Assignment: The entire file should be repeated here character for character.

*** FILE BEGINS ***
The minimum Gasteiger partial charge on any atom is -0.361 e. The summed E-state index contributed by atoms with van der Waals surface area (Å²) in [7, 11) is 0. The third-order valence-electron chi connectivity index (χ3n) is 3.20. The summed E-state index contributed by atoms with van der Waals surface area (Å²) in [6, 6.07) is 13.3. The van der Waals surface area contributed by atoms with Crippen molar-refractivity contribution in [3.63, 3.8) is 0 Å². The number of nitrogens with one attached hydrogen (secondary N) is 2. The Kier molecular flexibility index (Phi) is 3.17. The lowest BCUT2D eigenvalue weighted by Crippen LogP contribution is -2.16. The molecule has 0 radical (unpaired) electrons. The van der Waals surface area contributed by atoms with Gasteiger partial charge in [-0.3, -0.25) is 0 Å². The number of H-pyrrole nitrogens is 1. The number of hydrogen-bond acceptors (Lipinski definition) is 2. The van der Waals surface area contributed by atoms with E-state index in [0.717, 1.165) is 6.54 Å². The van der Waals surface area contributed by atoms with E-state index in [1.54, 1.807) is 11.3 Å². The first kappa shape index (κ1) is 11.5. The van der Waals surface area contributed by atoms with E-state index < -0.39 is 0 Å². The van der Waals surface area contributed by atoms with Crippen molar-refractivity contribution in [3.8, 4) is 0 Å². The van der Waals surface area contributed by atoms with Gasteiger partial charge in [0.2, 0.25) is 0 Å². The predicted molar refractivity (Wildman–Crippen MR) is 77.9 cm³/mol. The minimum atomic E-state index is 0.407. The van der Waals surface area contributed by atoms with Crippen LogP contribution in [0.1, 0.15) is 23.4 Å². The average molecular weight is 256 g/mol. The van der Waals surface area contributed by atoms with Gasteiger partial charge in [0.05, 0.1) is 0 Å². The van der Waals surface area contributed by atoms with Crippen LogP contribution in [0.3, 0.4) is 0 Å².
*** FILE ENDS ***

The minimum Gasteiger partial charge on any atom is -0.361 e. The summed E-state index contributed by atoms with van der Waals surface area (Å²) in [7, 11) is 0. The third-order valence-electron chi connectivity index (χ3n) is 3.20. The summed E-state index contributed by atoms with van der Waals surface area (Å²) in [6, 6.07) is 13.3. The van der Waals surface area contributed by atoms with Crippen molar-refractivity contribution in [3.63, 3.8) is 0 Å². The number of nitrogens with one attached hydrogen (secondary N) is 2. The Kier molecular flexibility index (Phi) is 3.17. The lowest BCUT2D eigenvalue weighted by Crippen LogP contribution is -2.16. The molecule has 0 radical (unpaired) electrons. The van der Waals surface area contributed by atoms with Gasteiger partial charge in [-0.3, -0.25) is 0 Å². The number of H-pyrrole nitrogens is 1. The number of hydrogen-bond acceptors (Lipinski definition) is 2. The van der Waals surface area contributed by atoms with E-state index in [0.717, 1.165) is 6.54 Å². The van der Waals surface area contributed by atoms with E-state index in [1.54, 1.807) is 11.3 Å². The first kappa shape index (κ1) is 11.5. The van der Waals surface area contributed by atoms with E-state index < -0.39 is 0 Å². The van der Waals surface area contributed by atoms with Crippen molar-refractivity contribution in [3.8, 4) is 0 Å². The van der Waals surface area contributed by atoms with Gasteiger partial charge in [0.2, 0.25) is 0 Å². The predicted molar refractivity (Wildman–Crippen MR) is 77.9 cm³/mol. The minimum atomic E-state index is 0.407. The van der Waals surface area contributed by atoms with Crippen LogP contribution in [0.1, 0.15) is 23.4 Å². The average molecular weight is 256 g/mol. The van der Waals surface area contributed by atoms with Gasteiger partial charge in [0.05, 0.1) is 0 Å². The van der Waals surface area contributed by atoms with Crippen LogP contribution in [0.3, 0.4) is 0 Å².